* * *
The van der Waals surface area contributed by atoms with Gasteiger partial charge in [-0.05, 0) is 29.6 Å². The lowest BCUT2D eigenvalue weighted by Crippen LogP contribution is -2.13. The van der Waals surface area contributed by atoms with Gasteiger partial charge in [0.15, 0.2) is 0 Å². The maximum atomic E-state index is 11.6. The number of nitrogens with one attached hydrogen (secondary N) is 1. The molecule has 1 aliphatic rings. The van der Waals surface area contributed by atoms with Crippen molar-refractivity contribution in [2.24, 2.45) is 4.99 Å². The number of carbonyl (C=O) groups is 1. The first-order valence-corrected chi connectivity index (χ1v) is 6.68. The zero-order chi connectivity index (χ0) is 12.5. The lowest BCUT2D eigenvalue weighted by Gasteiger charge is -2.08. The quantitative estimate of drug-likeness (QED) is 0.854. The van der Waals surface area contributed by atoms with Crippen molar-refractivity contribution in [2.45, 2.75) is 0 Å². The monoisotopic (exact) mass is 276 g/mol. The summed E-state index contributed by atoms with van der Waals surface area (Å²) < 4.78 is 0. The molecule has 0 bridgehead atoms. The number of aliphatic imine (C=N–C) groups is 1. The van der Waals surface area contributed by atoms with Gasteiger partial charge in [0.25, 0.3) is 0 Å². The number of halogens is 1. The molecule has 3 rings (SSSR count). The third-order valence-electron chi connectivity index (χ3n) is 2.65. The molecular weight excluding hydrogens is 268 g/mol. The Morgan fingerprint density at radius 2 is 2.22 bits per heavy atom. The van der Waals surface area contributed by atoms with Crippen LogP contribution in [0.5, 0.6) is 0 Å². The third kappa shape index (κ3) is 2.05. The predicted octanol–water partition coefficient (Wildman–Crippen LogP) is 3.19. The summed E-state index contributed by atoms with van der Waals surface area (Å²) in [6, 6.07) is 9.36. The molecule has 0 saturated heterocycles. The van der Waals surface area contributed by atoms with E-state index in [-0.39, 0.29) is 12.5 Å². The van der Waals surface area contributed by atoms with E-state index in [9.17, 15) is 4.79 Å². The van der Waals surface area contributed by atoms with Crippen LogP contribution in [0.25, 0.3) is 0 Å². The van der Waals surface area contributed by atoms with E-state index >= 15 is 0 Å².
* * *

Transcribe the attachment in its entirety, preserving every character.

The van der Waals surface area contributed by atoms with Gasteiger partial charge in [-0.05, 0) is 29.6 Å². The lowest BCUT2D eigenvalue weighted by Crippen LogP contribution is -2.13. The van der Waals surface area contributed by atoms with Gasteiger partial charge in [0.15, 0.2) is 0 Å². The maximum atomic E-state index is 11.6. The number of nitrogens with one attached hydrogen (secondary N) is 1. The molecule has 1 aliphatic rings. The van der Waals surface area contributed by atoms with Crippen molar-refractivity contribution in [2.24, 2.45) is 4.99 Å². The number of carbonyl (C=O) groups is 1. The first-order valence-corrected chi connectivity index (χ1v) is 6.68. The zero-order chi connectivity index (χ0) is 12.5. The lowest BCUT2D eigenvalue weighted by Gasteiger charge is -2.08. The quantitative estimate of drug-likeness (QED) is 0.854. The van der Waals surface area contributed by atoms with Crippen molar-refractivity contribution in [2.45, 2.75) is 0 Å². The monoisotopic (exact) mass is 276 g/mol. The summed E-state index contributed by atoms with van der Waals surface area (Å²) < 4.78 is 0. The molecule has 0 bridgehead atoms. The number of aliphatic imine (C=N–C) groups is 1. The van der Waals surface area contributed by atoms with Gasteiger partial charge in [0.25, 0.3) is 0 Å². The number of halogens is 1. The molecule has 3 rings (SSSR count). The third-order valence-electron chi connectivity index (χ3n) is 2.65. The molecular weight excluding hydrogens is 268 g/mol. The Morgan fingerprint density at radius 2 is 2.22 bits per heavy atom. The van der Waals surface area contributed by atoms with Crippen LogP contribution in [0.5, 0.6) is 0 Å². The third kappa shape index (κ3) is 2.05. The predicted octanol–water partition coefficient (Wildman–Crippen LogP) is 3.19. The summed E-state index contributed by atoms with van der Waals surface area (Å²) in [6, 6.07) is 9.36. The molecule has 0 saturated heterocycles. The van der Waals surface area contributed by atoms with E-state index in [-0.39, 0.29) is 12.5 Å². The van der Waals surface area contributed by atoms with E-state index in [9.17, 15) is 4.79 Å². The van der Waals surface area contributed by atoms with Crippen LogP contribution in [0.25, 0.3) is 0 Å². The van der Waals surface area contributed by atoms with E-state index >= 15 is 0 Å².